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The consumerlabs report found defects in those brands that also contained vitamin K or calcium.

I don't think anyone really needs to supplement with calcium, We should be getting that from food and water. Vitamin K2 is extremely important and if you aren't getting sufficient from your diet then a dedicated complex of vitamin k formsLife Extension, Super K, with Advanced K2 Complex, would be more effective.

Code WAB666 saves $5 at IHERB. I use IHERB because it's shipping to the UK is cheapest. You may find the same products at Amazon/vitacost/Swanson's cheaper depending on delivery charge locally.

If anyone knows the brands referred to in the MS study I'd be interested to know. Doctor Davis at Heartscanblog has been having a go at Nature Made for poor response in several of his patients

Another point that may be relevant is the fact that UVA light degrades vitamin D3. If you (or perhaps the shop selling D3) kept in in a shop window or on the windowsill at home then the UVA penetrating through the glass would be sufficient to lower the potency of the contents. Keep your D3 in a drawer. If you've a bulk supply then you can freeze it, it's also pretty robust to heat so you can also bake with it in with the butter content but leave your D3 in the UVA light and it's processed into suprasterols the body doesn't use.
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Old 06-15-2010, 03:22 PM
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Great info, Ted_Hutchinson. Thank you.

I understand what you're saying about 'relying on the potency' and I would be inclined to chalk it up to poor storage if one brand tested under. The problem I have with this is the fact that there were 10 OTC brands tested and they ALL fell short.

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The mean vitamin D content from 10 OTC brands was only 33% of what the label claimed, with the actual content ranging from less than 1% to 82% of the advertised level.
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Old 06-16-2010, 01:36 AM
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Originally Posted by Cookie View Post
Great info, Ted_Hutchinson. Thank you.

I understand what you're saying about 'relying on the potency' and I would be inclined to chalk it up to poor storage if one brand tested under. The problem I have with this is the fact that there were 10 OTC brands tested and they ALL fell short.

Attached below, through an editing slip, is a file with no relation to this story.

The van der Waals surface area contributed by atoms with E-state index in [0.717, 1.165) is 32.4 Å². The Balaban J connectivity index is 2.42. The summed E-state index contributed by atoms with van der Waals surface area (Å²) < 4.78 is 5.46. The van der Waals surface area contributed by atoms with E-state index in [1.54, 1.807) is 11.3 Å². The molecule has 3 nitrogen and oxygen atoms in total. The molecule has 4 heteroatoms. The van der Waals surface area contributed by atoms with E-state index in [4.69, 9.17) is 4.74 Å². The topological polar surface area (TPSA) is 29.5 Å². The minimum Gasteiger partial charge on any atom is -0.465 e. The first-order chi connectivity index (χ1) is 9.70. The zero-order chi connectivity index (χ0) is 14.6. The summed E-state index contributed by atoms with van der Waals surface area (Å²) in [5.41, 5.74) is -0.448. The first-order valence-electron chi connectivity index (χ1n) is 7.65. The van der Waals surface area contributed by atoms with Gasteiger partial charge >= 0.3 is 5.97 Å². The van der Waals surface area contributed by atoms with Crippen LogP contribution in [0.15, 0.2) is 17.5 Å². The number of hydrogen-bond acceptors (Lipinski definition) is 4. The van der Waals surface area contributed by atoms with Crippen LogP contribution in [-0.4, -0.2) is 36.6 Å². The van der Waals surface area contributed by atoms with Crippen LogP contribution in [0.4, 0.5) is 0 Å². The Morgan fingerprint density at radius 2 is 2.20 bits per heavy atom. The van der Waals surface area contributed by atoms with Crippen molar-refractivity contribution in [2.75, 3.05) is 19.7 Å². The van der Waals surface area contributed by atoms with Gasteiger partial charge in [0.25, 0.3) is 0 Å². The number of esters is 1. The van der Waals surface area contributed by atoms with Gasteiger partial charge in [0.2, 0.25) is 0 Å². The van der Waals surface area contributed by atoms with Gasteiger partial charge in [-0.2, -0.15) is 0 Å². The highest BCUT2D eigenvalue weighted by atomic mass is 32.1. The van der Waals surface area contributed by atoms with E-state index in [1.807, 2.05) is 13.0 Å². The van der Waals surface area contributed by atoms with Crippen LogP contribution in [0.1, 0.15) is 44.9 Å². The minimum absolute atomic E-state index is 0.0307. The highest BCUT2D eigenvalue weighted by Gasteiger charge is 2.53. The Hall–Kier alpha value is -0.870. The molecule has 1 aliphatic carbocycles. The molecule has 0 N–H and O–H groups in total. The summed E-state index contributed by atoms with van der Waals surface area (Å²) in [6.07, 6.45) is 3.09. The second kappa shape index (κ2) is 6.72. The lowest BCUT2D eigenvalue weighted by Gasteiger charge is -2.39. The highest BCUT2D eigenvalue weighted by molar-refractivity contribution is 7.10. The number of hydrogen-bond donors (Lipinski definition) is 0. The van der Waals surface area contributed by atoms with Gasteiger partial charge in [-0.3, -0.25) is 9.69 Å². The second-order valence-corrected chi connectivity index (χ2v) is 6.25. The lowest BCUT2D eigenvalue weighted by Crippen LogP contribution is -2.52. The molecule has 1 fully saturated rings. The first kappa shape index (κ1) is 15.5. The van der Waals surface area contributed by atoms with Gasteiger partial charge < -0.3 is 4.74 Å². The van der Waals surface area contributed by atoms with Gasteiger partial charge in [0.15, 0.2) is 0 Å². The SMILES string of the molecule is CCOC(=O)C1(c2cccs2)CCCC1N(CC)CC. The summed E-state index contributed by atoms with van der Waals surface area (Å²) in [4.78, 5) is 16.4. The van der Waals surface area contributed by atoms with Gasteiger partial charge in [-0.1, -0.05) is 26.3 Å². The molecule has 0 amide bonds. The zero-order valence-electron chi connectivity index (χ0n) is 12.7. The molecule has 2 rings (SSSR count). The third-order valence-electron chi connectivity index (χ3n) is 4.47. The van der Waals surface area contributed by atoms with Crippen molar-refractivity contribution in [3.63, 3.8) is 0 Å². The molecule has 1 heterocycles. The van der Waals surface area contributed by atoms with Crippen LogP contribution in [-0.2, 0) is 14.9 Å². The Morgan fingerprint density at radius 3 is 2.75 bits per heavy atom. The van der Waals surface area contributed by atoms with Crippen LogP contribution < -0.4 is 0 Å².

Quote:
his group collected 10 bottles of OTC supplements from local and on-line retail pharmacies
This is hardly a comprehensive test of all brands. The idea that if you collected 10 samples of RX vitamin D DRISDOL or the equivalent you would not find exactly the same pattern of batch variability is frankly absurd when everyone knows that results from Ergocalciferol use are even more unpredictable than from OTC cholecalciferol. At least the cost of OTC vitamin D is minimal unlike the extortionate price the drug industry charges for prescription D2 which we know performs at best at only one third the potency of D3 AND MAY NOT be used by some people at all.

You stand a far better chance by buying D3 from an online store which has a high turnover and which doesn't have stock displayed in a shop window or near shelf lighting. Going for a higher rather than lower strength will also help counter the tendency to overstate the contents. But as we all need to check our 25(OH)D from time to time doing so will indicate if the brand you are using is effective or not.
Over the years I've used NOW FOODS 5000iu in olive oil
Healthy origins 5000iu and 10,000iu
and I'm now using
Country Life, Vitamin D3, 5,000 IU, 200 Softgels this uses MCT medium chain triglyceride oil (refined from coconut oil) Long shelf life, easily metabolized, although it does NOT contain omega 3 because it is well used by the body it tends to be omega 3 sparing so tends to help rather than hinder omega 3<> omega 6 ratio. It also tends to be calorie negative in that it speeds up base metabolic rate so using MCT tends to improve heart/lung/brain function by improving mitochondrial function.

From time to time I have also had availailable BIOTECH Pharmacal 50,000iu which I've used for STOSS therapy if I suspected I was getting a cold/flu or other infection. I haven't used these as a daily source of D3 though if you wanted ONE of these EACH WEEK may be a good idea.These are a dry powder in a capsule. If you wanted to add D3 to ice-cream or biscuit recipe to freeze/bake then it's very easy to pull the capsule shells apart and mix the fine white powder into some butter/oil as the recipe requires. Providing you mix well each portion will contain a roughly equal percentage of the total used. This may a route for those with elderly/Young family members who have difficulty taking tablets/capsules.

My 25(OH)D levels have always be consistent with the amount I take and the amount of sun/uvb I obtain.

If you lay naked in the midday sun your skin would not regulate to amounts below 2000iu. Your skin is in the business of maximizing D3 production and deals in 10~20,000iu at a time. I really don't see why anyone wastes time and money on piffling trivial amounts below 1000iu/daily.
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Old 06-18-2010, 02:32 PM
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This is true, it wasn't a comprehensive test of all brands. However, these are 10 brands being offered to the general public with labels stating a specific strength. I get the whole 'consumer beware' warning, but this is false advertising unless it is specified on the bottle 'give or take 85% purity'...

It just isn't right. Which is why I would welcome regulation in some fashion in this instance.

And thank you again for the info. I will start buying cholecalciferol from online.




me *Ultraviolet-B for max D3
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Old 06-18-2010, 02:53 PM
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me *Ultraviolet-B for max D3
Vitamin D: UV The Original Source - How to Use It